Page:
Unless sex trafficking is something you have a specific interest in, you might not be familiar with a bill that was has been making its way through Congress, known as the Stop Enabling Sex Trafficking Act, or SESTA. The bill has already been approved by the House, and on Wednesday was overwhelmingly approved by the Senate, which means it is on its way to President Trump for approval, and if he signs it—which seems likely—SESTA will become law.
Why should you care? Because in the process of trying to combat sex trafficking, Congress could wind up endangering free speech. As CJR described in a piece on the law last year, when it was still going through the House, SESTA effectively weakens one of the key pillars of online speech: Namely, Section 230 of the Communications Decency Act of 1996. That’s the clause that gives platforms like Facebook and Google “safe harbor” for the user-generated content that appears on their platforms.
— Scott Thurm (@ScottThurm) March 22, 2018
In a nutshell, Section 230 is the reason that Facebook, Google, and Twitter can distribute your tweets or status updates or video clips without being held legally liable for everything contained in them. SESTA effectively removes that protection or safe harbor in the case of anything involving sex trafficking—which wouldn’t be a problem, except for the fact that by removing that protection, free-speech advocates say it weakens the entire edifice that is Section 230.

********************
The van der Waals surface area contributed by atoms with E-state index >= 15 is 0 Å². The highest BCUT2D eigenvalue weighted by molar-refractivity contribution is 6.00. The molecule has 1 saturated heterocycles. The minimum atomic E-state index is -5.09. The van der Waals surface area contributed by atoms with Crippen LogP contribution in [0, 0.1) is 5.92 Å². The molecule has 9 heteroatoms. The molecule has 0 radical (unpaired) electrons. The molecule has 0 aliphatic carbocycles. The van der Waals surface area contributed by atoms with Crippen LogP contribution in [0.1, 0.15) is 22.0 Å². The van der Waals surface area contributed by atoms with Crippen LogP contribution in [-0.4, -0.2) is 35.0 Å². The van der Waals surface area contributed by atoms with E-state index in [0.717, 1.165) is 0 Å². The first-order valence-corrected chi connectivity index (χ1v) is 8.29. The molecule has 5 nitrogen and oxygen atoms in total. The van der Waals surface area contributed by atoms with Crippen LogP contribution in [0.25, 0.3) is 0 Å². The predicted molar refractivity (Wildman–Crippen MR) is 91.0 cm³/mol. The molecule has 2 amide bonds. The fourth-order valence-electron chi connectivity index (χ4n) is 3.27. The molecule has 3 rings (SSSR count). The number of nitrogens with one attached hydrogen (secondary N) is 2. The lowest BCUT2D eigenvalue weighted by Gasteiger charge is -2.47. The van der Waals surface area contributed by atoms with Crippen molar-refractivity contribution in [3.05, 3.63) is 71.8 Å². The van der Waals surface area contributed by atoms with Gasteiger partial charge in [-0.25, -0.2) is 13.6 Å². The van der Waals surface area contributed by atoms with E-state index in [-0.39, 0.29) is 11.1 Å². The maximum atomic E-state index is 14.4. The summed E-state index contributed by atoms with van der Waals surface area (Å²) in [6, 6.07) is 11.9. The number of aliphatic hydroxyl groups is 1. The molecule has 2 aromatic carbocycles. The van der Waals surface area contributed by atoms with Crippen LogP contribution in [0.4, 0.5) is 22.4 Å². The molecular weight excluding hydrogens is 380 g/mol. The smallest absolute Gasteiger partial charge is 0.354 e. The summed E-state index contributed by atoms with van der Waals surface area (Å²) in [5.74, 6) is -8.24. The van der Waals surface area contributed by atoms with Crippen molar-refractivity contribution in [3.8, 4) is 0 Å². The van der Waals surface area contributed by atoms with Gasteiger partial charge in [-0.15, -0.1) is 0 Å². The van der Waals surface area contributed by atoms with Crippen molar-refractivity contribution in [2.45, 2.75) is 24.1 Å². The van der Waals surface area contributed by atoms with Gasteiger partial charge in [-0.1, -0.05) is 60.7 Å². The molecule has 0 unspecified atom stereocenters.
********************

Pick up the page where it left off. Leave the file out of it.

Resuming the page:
This isn’t happening in isolation. Section 230’s safe-harbor provisions are already under fire from Congress because of the belief that they insulate platforms like Facebook or YouTube from responsibility for other kinds of speech the government doesn’t like, including Russian troll campaigns, “fake news,” sexual harassment, neo-Nazi sentiments, and anything that falls into the large and growing bucket labeled “terrorism.”
And there's more coming. When I asked @MarkWarner yesterday what regulation Facebook should face, he specifically mentioned further changes to Sec. 230 — the law that defines @facebook as a platform instead of as a publisher https://t.co/E3FPNJRbsE
— Kasie Hunt (@kasie) March 22, 2018
The risk is that if Section 230’s protections for speech are weakened—as similar protections are being weakened in Europe in an attempt to stamp out fake news and hate speech—it will give everyone from trolls to governments license to go after all kinds of speech they dislike or disagree with, because online publishers could become liable for that content. And while Facebook and Google might have the resources to deal with that, lots of small publishers and services don’t.
As Senator Ron Wyden, one of the authors of Section 230, put it during debate over the bill on Wednesday: “In the absence of Section 230, the internet as we know it would shrivel. Only the platforms run by those with deep pockets, and an even deeper bench of lawyers, would be able to make it.” In other words, the bill’s relaxation of that safe harbor for speech could entrench the dominance that Facebook, Google, and other massive platforms already have.